On late Sunday night, the European Central Bank (ECB) signaled it would begin an unprecedented intervention in European markets in response to the escalating debt crisis, and particularly to protect Spain and Italy, the New York Times reports. The ECB indicated it was ready to start buying Italian and Spanish securities.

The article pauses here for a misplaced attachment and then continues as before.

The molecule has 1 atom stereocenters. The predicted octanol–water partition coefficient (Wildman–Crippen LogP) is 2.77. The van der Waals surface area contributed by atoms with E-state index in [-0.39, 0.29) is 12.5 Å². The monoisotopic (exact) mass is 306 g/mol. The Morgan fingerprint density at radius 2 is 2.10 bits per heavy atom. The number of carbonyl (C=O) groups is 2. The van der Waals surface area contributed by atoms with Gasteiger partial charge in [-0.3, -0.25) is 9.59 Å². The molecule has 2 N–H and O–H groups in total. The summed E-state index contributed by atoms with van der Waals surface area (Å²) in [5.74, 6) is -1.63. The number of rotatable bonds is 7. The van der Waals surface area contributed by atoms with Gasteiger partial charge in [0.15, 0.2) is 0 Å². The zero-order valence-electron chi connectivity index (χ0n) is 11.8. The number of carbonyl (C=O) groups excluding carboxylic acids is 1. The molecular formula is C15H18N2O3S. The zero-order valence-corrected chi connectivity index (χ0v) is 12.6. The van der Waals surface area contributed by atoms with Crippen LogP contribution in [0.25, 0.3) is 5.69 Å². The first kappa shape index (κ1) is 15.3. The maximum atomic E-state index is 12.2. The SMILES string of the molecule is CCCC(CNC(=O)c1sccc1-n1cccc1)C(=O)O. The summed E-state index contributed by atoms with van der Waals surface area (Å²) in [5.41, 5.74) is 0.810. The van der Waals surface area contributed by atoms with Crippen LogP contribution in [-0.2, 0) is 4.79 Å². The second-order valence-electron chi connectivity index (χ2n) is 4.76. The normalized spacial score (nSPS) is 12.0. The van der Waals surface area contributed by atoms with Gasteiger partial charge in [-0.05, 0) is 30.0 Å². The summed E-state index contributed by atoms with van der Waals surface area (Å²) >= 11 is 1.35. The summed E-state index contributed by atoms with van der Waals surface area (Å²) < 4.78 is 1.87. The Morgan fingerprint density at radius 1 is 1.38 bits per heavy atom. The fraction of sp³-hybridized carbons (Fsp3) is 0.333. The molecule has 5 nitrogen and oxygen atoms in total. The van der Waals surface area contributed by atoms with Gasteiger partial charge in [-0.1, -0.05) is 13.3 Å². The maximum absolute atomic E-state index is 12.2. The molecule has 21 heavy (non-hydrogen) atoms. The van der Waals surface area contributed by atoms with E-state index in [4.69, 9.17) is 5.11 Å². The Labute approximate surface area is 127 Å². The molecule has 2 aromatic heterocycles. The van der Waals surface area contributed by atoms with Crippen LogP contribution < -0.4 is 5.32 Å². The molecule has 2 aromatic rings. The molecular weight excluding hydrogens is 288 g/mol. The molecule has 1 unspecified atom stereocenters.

Why now? The global economic situation is becoming increasingly drastic. After the S&P downgraded the U.S. credit rating, the ECB was "under extreme pressure to try to do something to restore confidence," according to the Times, and prevent an "extension of the stock market rout that began last week." The U.S. saw the worst stock market week in three years last week. Stock markets in the Middle East fell in Sunday trading, and, the Times reports, "the Tel Aviv exchange delayed opening for the first time since the collapse of Lehman Brothers in 2008." In Europe, the situation is particularly acute for Italy and Spain. Analysts said to the Times that Italy "posed a threat to the financial system too great for any one economic superpower to cope with alone, and that a coordinated effort was needed." Uri Dadush of the Carnegie Endowment for International Peace said Sunday that without intervention, Italy ‘‘would be a Lehman-type situation."